Brian D. Carpenter, PhD, Professor of Psychological & Brain Sciences and Medicine. His research focuses on dynamics among older adults, their family members, and healthcare professionals. He is investigating these dynamics in the context of dementia (e.g., understanding of and communication about biomarkers) and end-of-life care (e.g., advance care planning).
Ian G. Dobbins, PhD, Professor of Psychological & Brain Sciences, studies memory retrieval, decision making, and attentional control via behavioral, computational, and neuroimaging techniques. He has recently focused on how external cues or hints are integrated with memory information during judgment, and in the functional significance of the natural language that subject use to justify their memory decisions. Both topics are relevant for understanding potential impairments and compensatory mechanisms during healthy memory aging.
Tammy English, PhD, Associate Professor of Psychological & Brain Sciences, examines how emotion regulation operates and develops across adulthood, including delineating its effects on social functioning, physical health, and psychological well-being. In her recent research, she has been testing how individual differences in cognitive and social resources predict emotion regulation patterns in daily life, and how mild cognitive impairment and depressive psychopathology may interfere with normative age-related improvements in emotional well-being.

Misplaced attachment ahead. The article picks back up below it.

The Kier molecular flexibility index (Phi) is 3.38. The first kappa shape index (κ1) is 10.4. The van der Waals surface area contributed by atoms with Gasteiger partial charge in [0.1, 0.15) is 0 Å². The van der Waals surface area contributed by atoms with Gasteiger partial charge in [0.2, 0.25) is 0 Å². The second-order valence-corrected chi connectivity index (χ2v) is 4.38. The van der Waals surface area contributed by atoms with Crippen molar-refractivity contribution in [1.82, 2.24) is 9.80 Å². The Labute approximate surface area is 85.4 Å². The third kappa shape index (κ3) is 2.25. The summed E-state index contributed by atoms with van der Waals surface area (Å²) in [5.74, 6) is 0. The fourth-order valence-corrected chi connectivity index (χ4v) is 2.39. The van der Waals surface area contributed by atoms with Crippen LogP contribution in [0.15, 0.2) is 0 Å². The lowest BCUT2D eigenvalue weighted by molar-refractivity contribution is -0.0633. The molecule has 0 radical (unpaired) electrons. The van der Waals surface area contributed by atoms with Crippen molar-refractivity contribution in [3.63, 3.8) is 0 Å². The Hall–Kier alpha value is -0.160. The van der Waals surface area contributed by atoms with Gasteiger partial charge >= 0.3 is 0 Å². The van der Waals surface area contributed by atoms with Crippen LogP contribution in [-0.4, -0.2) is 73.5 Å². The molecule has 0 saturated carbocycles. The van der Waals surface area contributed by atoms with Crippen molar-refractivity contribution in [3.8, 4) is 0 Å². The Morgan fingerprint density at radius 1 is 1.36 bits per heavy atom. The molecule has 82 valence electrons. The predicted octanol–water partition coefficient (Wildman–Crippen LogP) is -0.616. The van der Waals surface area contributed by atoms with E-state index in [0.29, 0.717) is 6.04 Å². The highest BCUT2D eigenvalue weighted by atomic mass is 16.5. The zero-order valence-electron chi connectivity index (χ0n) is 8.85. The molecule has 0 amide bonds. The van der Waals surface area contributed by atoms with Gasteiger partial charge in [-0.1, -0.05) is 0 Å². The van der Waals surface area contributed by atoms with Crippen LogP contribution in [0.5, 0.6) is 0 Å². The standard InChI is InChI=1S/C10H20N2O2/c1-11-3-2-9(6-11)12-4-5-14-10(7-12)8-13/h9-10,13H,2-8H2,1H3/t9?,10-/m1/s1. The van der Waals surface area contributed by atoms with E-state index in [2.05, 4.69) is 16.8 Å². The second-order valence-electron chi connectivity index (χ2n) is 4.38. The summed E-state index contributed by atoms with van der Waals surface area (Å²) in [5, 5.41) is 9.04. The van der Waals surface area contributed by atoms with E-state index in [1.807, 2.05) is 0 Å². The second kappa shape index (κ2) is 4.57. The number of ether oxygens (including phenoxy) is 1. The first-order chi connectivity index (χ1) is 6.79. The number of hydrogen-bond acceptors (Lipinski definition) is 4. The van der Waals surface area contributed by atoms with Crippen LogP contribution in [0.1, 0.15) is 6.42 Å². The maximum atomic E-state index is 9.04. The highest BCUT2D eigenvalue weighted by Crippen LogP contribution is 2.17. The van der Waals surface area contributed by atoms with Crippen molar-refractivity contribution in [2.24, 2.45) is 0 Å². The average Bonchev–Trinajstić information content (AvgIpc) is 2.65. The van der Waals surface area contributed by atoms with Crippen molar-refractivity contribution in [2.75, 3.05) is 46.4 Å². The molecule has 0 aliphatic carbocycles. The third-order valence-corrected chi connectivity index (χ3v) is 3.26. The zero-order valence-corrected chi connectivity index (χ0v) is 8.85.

Leonard Green, PhD, Professor of Psychological & Brain Sciences and Economics, studies choice and decision-making, issues of impulsivity and self-control, and behavioral economics. His research, conducted with Research Professor Joel Myerson, examines age-related differences in the discounting of gains and losses, both delayed and probabilistic, across the life span.
Jason Hassenstab, PhD is an Associate Professor in the departments of Neurology and Psychological & Brain Sciences. He studies cognition in aging and dementia, with a specific focus on very early changes in Alzheimer’s disease. His laboratory, the Cognitive Technology Laboratory (CTRLab) uses technology, including smartphones, wearables, and web-based approaches to improve cognitive assessment in observational studies and clinical trials. His recent work uses principles from ecological momentary assessment and measurement burst designs to capture daily cognitive assessments on smartphones in older adults at risk for Alzheimer’s disease.
Denise Head, PhD, Professor of Psychological & Brain Sciences and Associate Professor of Radiology, has a research program that examines cognitive and brain changes that accompany aging with a particular focus on spatial navigation, environmental and lifestyle factors that moderate age effects on cognitive and neural systems, and the earliest detectable behavioral and neural markers in early-stage Alzheimer disease.